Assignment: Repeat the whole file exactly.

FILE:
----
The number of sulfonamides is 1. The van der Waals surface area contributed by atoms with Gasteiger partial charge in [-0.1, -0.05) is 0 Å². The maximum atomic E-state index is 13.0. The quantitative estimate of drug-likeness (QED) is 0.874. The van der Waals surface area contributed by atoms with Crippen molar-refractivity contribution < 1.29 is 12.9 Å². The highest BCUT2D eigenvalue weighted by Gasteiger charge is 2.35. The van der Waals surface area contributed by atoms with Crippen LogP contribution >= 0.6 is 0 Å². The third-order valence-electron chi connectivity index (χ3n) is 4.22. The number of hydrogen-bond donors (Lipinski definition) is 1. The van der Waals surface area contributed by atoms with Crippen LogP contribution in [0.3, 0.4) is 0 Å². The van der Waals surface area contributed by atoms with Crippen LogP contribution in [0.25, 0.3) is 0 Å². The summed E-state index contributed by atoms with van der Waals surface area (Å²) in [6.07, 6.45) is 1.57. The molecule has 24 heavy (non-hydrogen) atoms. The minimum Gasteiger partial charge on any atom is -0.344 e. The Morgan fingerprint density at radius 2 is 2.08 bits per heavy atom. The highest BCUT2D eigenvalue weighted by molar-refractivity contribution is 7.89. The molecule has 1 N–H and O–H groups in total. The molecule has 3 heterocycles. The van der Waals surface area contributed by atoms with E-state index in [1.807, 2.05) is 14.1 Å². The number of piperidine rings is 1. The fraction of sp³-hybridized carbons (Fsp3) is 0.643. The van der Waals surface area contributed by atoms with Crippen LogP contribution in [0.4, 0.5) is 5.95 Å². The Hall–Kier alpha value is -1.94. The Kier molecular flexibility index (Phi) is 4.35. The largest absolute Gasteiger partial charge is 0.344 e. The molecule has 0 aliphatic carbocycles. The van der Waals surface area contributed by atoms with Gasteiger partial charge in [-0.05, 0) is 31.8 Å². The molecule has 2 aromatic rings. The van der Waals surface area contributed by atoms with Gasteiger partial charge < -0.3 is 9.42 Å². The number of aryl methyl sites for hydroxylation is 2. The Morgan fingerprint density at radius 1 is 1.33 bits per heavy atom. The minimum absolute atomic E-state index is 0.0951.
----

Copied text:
The number of sulfonamides is 1. The van der Waals surface area contributed by atoms with Gasteiger partial charge in [-0.1, -0.05) is 0 Å². The maximum atomic E-state index is 13.0. The quantitative estimate of drug-likeness (QED) is 0.874. The van der Waals surface area contributed by atoms with Crippen molar-refractivity contribution < 1.29 is 12.9 Å². The highest BCUT2D eigenvalue weighted by Gasteiger charge is 2.35. The van der Waals surface area contributed by atoms with Crippen LogP contribution >= 0.6 is 0 Å². The third-order valence-electron chi connectivity index (χ3n) is 4.22. The number of hydrogen-bond donors (Lipinski definition) is 1. The van der Waals surface area contributed by atoms with Crippen LogP contribution in [0.3, 0.4) is 0 Å². The van der Waals surface area contributed by atoms with Crippen LogP contribution in [0.25, 0.3) is 0 Å². The summed E-state index contributed by atoms with van der Waals surface area (Å²) in [6.07, 6.45) is 1.57. The molecule has 24 heavy (non-hydrogen) atoms. The minimum Gasteiger partial charge on any atom is -0.344 e. The Morgan fingerprint density at radius 2 is 2.08 bits per heavy atom. The highest BCUT2D eigenvalue weighted by molar-refractivity contribution is 7.89. The molecule has 1 N–H and O–H groups in total. The molecule has 3 heterocycles. The van der Waals surface area contributed by atoms with E-state index in [1.807, 2.05) is 14.1 Å². The number of piperidine rings is 1. The fraction of sp³-hybridized carbons (Fsp3) is 0.643. The van der Waals surface area contributed by atoms with Crippen LogP contribution in [0.4, 0.5) is 5.95 Å². The Hall–Kier alpha value is -1.94. The Kier molecular flexibility index (Phi) is 4.35. The largest absolute Gasteiger partial charge is 0.344 e. The molecule has 0 aliphatic carbocycles. The van der Waals surface area contributed by atoms with Gasteiger partial charge in [-0.05, 0) is 31.8 Å². The molecule has 2 aromatic rings. The van der Waals surface area contributed by atoms with Gasteiger partial charge < -0.3 is 9.42 Å². The number of aryl methyl sites for hydroxylation is 2. The Morgan fingerprint density at radius 1 is 1.33 bits per heavy atom. The minimum absolute atomic E-state index is 0.0951.